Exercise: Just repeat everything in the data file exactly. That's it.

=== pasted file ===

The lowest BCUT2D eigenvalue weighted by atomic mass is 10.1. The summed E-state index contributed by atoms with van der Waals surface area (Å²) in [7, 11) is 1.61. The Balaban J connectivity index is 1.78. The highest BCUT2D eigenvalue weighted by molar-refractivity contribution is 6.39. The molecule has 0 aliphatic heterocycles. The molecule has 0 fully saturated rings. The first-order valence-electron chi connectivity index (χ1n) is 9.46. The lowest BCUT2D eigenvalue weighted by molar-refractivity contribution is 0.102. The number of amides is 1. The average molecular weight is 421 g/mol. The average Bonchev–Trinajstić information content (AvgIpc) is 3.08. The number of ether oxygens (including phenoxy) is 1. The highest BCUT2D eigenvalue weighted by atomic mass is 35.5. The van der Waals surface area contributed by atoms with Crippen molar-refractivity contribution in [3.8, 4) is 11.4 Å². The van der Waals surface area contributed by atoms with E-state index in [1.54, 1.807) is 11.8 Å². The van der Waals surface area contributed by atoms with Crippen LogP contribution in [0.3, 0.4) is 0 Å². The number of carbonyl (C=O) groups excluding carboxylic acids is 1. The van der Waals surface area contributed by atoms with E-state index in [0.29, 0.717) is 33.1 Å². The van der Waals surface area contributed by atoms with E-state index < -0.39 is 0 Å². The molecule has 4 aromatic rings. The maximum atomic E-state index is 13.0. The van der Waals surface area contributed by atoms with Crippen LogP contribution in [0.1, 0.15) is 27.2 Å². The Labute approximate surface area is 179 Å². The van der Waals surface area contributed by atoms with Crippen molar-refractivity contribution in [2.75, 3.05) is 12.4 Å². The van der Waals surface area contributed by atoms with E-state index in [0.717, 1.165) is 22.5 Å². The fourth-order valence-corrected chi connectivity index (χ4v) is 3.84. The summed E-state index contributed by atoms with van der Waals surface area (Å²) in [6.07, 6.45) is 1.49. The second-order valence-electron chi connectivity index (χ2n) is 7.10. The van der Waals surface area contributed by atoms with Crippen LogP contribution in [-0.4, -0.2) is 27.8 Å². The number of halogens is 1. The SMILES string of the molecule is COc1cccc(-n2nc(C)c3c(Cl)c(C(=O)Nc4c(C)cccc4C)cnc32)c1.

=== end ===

The lowest BCUT2D eigenvalue weighted by atomic mass is 10.1. The summed E-state index contributed by atoms with van der Waals surface area (Å²) in [7, 11) is 1.61. The Balaban J connectivity index is 1.78. The highest BCUT2D eigenvalue weighted by molar-refractivity contribution is 6.39. The molecule has 0 aliphatic heterocycles. The molecule has 0 fully saturated rings. The first-order valence-electron chi connectivity index (χ1n) is 9.46. The lowest BCUT2D eigenvalue weighted by molar-refractivity contribution is 0.102. The number of amides is 1. The average molecular weight is 421 g/mol. The average Bonchev–Trinajstić information content (AvgIpc) is 3.08. The number of ether oxygens (including phenoxy) is 1. The highest BCUT2D eigenvalue weighted by atomic mass is 35.5. The van der Waals surface area contributed by atoms with Crippen molar-refractivity contribution in [3.8, 4) is 11.4 Å². The van der Waals surface area contributed by atoms with E-state index in [1.54, 1.807) is 11.8 Å². The van der Waals surface area contributed by atoms with Crippen LogP contribution in [0.3, 0.4) is 0 Å². The number of carbonyl (C=O) groups excluding carboxylic acids is 1. The van der Waals surface area contributed by atoms with E-state index in [0.29, 0.717) is 33.1 Å². The van der Waals surface area contributed by atoms with E-state index < -0.39 is 0 Å². The molecule has 4 aromatic rings. The maximum atomic E-state index is 13.0. The van der Waals surface area contributed by atoms with Crippen LogP contribution in [0.1, 0.15) is 27.2 Å². The Labute approximate surface area is 179 Å². The van der Waals surface area contributed by atoms with Crippen molar-refractivity contribution in [2.75, 3.05) is 12.4 Å². The van der Waals surface area contributed by atoms with E-state index in [0.717, 1.165) is 22.5 Å². The fourth-order valence-corrected chi connectivity index (χ4v) is 3.84. The summed E-state index contributed by atoms with van der Waals surface area (Å²) in [6.07, 6.45) is 1.49. The second-order valence-electron chi connectivity index (χ2n) is 7.10. The van der Waals surface area contributed by atoms with Crippen LogP contribution in [-0.4, -0.2) is 27.8 Å². The number of halogens is 1. The SMILES string of the molecule is COc1cccc(-n2nc(C)c3c(Cl)c(C(=O)Nc4c(C)cccc4C)cnc32)c1.